Those into Goth fashion will find a large collection of gothic and trendy items and Vintage fashion lovers have their pick with a number of small shops that have a large amount of clothes and accessories.

Rock n Roll and punk inspired clothing and accessories along with leather goods, antiques, brick-a-bracks, music equipment, second hand books and records are available in abundance.

Camden doesn’t restrict itself to UK products.

A number of stalls selling African jewelry, Irish jewelry, Tibetan- Nepali handicrafts as well as Indian items exist. This means Camden is not just for the London tourist but also for locals who want to get a taste of other cultures.

The best part about it is you can bargain and get items reasonably priced.

The food sellers try and entice you with fancy food on toothpicks which you can then carry to cute little area’s with benches and umbrella’s, meaning you can enjoy your food even while it rains.

While I do agree that Camden is a shopper’s paradise what makes it intriguing its ambience.

Sheesha parlours are scattered all over the place, the smoke lending a dangerous aura to the colorful lanes while Bob Marley belts out his “No woman no cry” on loudspeakers.

Rumours abound that drug peddlers peddle their goods (illegally of course) in the market and that makes you even more on the guard as you walk along the narrow lanes.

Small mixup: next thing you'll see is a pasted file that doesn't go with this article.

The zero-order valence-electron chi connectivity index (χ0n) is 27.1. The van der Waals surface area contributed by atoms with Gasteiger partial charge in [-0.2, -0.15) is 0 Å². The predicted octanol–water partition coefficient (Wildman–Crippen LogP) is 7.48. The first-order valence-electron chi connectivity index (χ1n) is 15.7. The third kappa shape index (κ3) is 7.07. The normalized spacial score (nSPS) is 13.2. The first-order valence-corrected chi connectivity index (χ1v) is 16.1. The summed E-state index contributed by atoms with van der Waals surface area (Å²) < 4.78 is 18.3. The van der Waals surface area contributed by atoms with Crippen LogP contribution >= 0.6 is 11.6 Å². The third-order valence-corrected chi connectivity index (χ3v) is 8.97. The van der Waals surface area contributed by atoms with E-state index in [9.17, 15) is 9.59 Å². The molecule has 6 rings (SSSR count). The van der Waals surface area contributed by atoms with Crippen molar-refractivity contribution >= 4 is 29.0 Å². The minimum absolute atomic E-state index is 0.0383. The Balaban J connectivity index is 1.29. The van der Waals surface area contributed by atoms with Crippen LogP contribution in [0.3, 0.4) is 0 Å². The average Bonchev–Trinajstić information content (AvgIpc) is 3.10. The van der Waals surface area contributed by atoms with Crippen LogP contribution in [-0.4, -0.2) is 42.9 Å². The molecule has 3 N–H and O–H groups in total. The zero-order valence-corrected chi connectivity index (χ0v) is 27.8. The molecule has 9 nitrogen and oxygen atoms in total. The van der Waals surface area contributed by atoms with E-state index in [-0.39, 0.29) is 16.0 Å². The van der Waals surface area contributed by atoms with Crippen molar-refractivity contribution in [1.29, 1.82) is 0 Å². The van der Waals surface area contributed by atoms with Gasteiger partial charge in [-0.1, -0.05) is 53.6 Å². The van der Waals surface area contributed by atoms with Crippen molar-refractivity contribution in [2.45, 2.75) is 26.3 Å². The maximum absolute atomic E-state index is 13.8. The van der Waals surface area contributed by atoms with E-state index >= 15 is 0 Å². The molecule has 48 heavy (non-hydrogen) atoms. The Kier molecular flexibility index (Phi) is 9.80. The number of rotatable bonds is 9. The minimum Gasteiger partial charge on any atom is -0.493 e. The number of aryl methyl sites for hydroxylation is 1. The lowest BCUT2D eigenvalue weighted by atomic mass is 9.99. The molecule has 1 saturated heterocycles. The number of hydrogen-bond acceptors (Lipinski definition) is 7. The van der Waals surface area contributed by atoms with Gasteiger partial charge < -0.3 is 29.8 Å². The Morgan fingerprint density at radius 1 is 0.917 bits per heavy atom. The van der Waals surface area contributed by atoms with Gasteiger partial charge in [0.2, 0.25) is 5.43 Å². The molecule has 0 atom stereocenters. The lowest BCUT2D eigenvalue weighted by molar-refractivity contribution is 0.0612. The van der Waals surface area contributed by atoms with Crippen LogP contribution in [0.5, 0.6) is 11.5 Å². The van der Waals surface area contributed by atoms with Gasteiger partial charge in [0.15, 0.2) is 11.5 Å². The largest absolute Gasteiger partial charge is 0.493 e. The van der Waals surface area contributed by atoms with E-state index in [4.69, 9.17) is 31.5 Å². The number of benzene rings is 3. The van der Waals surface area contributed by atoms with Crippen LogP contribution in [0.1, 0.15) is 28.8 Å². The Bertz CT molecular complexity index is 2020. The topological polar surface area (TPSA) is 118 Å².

Storeowners come at you with an almost feverish excitement hoping that you enter their stores.

One should visit Camden not just for the shopping but for the entire package that it offers; an experience that is likely to be exciting and unforgettable.

Scene at the market

Fashion for women


Horse tunnel market


Published in: on November 18, 2010 at 10:17 pm  Comments (1)  
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The callousness of death

I’m 21 years old and have never lost anyone close to me. I guess you could say I’ve been lucky. Not anymore.

I just lost my uncle in an accident, he was 41 years old and in perfect health. Until he just wasn’t there anyone. You always hear about freak accidents but you never think it’ll happen to you.
Until it does. And I’m lost. When I heard what had happened I thought it was a joke. A cruel joke.

Movies paint loss as a long process that heals eventually but real life is not about inspirational montages and arguments in front of a house of worship.

Death means finality. It means you don’t get a second chance.

The worst is when it’s unexpected and I say so only because we think that we have forever with the people we love. That we will get a chance to see them, laugh with them and love them.
When it comes out of the blue the biggest regret we all have is the fact that we didn’t get the chance I say goodbye.

When I think about him, I feel anger and I feel sick. He was too young to pass away. Why would God or whoever it is that is responsible for these things choose to do this to someone who deserved a long, full life?

The only consolation I naively seek is maybe he was just too good for this world; he deserved to be in a better place. At times I can smile, when I’m distracted by life.